AURORA, Colo. — Investigators looking for clues to the motive behind a deadly shooting rampage inside a movie theater sought once again Saturday to enter the suspect's elaborately booby trapped apartment, warning it may mean removing trip wires that could detonate the explosives, as the Denver suburb grieved for the dozens of victims.
The FBI and Homeland Security Department said there was no information indicating more shooting sprees were planned at movie theaters around the country, according to an intelligence bulletin obtained by The Associated Press.
Twelve people were killed and 58 were injured in the attack early Friday at the packed Aurora theater outside Denver. A few of those suffered injuries not by gunfire but in the chaos that ensued as the audience tried to flee the smoke-filled theater in a panicked dash for the doors, authorities said. Among the wounded, 11 were listed in critical condition.
After the shooting, police said they found his nearby apartment had been booby trapped and ordered residents in the building and surrounding homes to evacuate.
Authorities were not able to enter the apartment Friday night. Scores of law enforcement officials, including local bomb squad technicians and dozens of federal Bureau of Alcohol, Tobacco, Firearms and Explosives agents gathered again at the apartment Saturday.
"It's safe right now with the evacuations so we don't want to rush anything," said Aurora police Sgt. Cassidee Carlson.
The apartment contains jars of unknown accelerants and trip wires, she said, noting authorities may be forced to detonate the explosives.
Fire crews stood by ready to fight any ensuing blaze.
Police grimly went door to door late Friday with a list of victims killed in the worst mass shooting in the U.S. in recent years, notifying families who had held out hope that their loved ones had been spared.
The deceased victims included 23-year-old Micayla Medek, said Anita Busch, the cousin of Medek's father. The family took the news hard, but knowing her fate after waiting without word brought them some peace, Busch said.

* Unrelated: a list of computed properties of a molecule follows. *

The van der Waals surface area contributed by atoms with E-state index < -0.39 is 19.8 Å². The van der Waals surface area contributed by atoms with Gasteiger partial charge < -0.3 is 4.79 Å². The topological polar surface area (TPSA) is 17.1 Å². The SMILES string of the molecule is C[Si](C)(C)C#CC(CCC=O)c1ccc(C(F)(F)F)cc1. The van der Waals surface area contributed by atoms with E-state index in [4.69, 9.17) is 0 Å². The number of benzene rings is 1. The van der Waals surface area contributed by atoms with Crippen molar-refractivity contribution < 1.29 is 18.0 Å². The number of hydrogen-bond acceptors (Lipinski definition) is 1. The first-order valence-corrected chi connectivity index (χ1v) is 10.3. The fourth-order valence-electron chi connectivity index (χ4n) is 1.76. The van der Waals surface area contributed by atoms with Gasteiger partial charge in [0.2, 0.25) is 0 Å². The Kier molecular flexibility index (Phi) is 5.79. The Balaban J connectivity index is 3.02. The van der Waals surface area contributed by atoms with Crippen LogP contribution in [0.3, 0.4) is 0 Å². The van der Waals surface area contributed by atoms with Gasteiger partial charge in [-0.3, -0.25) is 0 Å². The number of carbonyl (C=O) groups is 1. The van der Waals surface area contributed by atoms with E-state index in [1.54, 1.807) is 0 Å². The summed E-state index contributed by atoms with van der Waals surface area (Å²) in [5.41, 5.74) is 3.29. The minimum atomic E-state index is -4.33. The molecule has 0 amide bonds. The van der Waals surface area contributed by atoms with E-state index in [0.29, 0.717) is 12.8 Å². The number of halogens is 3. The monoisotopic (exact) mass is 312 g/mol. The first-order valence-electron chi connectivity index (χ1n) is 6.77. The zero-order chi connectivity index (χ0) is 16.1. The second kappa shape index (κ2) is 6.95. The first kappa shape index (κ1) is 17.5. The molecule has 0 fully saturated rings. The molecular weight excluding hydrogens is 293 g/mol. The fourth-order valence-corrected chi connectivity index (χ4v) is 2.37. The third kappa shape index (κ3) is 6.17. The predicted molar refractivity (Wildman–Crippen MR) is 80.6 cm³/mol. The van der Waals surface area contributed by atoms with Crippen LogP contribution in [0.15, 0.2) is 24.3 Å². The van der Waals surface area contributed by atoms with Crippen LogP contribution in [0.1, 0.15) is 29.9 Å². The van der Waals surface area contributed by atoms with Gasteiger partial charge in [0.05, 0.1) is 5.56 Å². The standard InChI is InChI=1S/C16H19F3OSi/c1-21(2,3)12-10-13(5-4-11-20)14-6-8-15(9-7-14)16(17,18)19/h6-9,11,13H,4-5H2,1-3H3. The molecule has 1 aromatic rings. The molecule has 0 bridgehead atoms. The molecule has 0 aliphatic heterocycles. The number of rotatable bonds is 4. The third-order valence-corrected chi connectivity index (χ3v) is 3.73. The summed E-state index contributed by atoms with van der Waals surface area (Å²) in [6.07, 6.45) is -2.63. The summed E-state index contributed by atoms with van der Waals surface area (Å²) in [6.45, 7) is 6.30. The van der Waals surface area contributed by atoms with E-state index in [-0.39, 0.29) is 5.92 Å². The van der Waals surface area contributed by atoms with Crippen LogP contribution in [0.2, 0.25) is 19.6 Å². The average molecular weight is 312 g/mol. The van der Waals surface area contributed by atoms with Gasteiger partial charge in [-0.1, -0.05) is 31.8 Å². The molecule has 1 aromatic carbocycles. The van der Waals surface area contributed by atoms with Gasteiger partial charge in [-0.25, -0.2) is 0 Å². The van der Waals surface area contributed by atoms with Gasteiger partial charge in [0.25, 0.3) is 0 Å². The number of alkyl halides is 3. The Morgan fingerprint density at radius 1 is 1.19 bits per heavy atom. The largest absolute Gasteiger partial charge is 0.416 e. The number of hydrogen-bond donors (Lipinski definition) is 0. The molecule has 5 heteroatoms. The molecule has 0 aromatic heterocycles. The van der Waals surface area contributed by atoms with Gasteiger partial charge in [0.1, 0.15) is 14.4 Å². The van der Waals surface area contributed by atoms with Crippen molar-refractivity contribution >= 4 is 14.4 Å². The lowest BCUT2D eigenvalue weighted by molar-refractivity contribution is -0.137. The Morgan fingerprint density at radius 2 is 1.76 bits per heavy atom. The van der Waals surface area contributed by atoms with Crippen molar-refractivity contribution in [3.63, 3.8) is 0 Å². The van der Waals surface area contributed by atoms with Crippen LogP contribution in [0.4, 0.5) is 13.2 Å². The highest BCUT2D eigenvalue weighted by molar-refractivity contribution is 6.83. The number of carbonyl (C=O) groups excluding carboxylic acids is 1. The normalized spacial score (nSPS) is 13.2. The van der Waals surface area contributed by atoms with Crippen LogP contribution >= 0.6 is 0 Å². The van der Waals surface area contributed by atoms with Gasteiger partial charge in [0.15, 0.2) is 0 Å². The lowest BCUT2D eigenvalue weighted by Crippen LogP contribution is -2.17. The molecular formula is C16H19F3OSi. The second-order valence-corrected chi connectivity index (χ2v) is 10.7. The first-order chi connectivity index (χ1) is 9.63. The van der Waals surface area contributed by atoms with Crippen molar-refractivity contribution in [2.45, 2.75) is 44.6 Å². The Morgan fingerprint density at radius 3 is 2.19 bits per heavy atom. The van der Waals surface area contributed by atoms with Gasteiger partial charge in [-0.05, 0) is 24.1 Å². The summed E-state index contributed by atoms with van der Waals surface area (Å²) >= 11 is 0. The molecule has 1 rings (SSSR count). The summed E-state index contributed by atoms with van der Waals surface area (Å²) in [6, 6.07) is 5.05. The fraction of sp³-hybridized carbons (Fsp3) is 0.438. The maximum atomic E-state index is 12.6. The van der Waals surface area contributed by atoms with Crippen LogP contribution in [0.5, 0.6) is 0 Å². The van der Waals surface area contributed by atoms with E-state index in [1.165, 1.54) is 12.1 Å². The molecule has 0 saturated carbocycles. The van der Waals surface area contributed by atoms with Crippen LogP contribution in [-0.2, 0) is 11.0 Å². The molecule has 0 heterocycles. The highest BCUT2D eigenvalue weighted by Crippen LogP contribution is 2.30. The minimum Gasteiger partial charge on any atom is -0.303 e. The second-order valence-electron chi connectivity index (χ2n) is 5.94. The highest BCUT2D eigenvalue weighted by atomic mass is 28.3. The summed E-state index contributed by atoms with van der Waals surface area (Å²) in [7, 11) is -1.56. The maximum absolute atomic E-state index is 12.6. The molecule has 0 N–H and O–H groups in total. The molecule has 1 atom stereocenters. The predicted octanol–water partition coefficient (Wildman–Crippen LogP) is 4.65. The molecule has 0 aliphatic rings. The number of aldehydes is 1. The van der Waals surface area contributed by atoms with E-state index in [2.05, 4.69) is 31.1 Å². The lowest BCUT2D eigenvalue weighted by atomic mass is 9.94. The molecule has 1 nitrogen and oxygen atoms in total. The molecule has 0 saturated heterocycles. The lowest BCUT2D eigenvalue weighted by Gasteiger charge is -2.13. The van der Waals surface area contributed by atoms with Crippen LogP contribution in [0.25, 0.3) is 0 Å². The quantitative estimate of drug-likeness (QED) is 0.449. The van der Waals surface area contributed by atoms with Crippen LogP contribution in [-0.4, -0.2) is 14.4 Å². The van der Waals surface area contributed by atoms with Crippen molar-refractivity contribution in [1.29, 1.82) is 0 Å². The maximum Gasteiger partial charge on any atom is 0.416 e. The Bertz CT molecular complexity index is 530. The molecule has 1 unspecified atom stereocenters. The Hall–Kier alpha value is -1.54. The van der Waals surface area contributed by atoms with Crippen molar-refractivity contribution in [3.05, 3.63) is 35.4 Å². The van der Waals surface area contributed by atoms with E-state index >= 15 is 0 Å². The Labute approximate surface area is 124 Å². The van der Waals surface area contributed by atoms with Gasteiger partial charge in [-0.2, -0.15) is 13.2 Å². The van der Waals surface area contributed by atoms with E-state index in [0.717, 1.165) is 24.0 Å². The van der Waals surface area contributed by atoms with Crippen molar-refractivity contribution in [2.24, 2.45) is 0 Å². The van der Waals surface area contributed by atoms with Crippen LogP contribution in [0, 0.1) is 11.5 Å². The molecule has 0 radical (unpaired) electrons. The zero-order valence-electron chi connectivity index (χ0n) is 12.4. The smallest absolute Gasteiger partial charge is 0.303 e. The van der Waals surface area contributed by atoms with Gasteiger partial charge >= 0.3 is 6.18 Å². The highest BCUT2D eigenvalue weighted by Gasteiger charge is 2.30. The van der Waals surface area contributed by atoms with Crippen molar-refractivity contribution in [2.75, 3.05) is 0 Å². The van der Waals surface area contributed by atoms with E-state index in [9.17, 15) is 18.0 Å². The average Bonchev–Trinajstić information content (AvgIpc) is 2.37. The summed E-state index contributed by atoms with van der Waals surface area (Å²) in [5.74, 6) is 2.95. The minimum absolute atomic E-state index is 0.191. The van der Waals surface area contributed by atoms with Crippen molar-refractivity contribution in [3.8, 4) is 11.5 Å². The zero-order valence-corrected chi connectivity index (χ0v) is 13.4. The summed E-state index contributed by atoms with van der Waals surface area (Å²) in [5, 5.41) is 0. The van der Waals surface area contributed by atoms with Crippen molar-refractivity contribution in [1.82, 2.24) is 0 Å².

"I hope this evil act, that this evil man doesn't shake people's faith in God," she said.
Besides Medek, relatives confirmed that Alex Sullivan and Jessica Ghawi were among those killed, Sullivan on his 27th birthday.
It remained unclear Saturday what drove the suspect, identified as James Holmes, 24, to fire round after round at the unsuspecting audience watching "The Dark Knight Rises." Aurora Police Chief Dan Oates said Holmes used a military-style semi-automatic rifle, a shotgun and a pistol that he had bought at local gun stores within the last two months. He also recently purchased 6,000 rounds of ammunition over the Internet, the chief said.
The suspect's stellar academic record, apparent shy demeanor and lack of a criminal background made the attack even more difficult to fathom.
It also wasn't known why the suspect chose a movie theater to stage the assault, or whether he intended some twisted, symbolic link to the film's violent scenes.
The new Batman movie, the last in the trilogy starring Christian Bale, opened worldwide Friday with midnight showings in the U.S. The plot has the villain Bane facing Bale's Caped Crusader with a nuclear weapon that could destroy all of fictional Gotham.
In New York City, Police Commissioner Raymond Kelly said: "It clearly looks like a deranged individual. He has his hair painted red. He said he was the Joker, obviously the enemy of Batman."
Oates would not confirm that information, but did say he spoke to Kelly. The two used to work together in New York. Asked whether Holmes had makeup to look like the Joker, Oates said: "That to my knowledge is not true."
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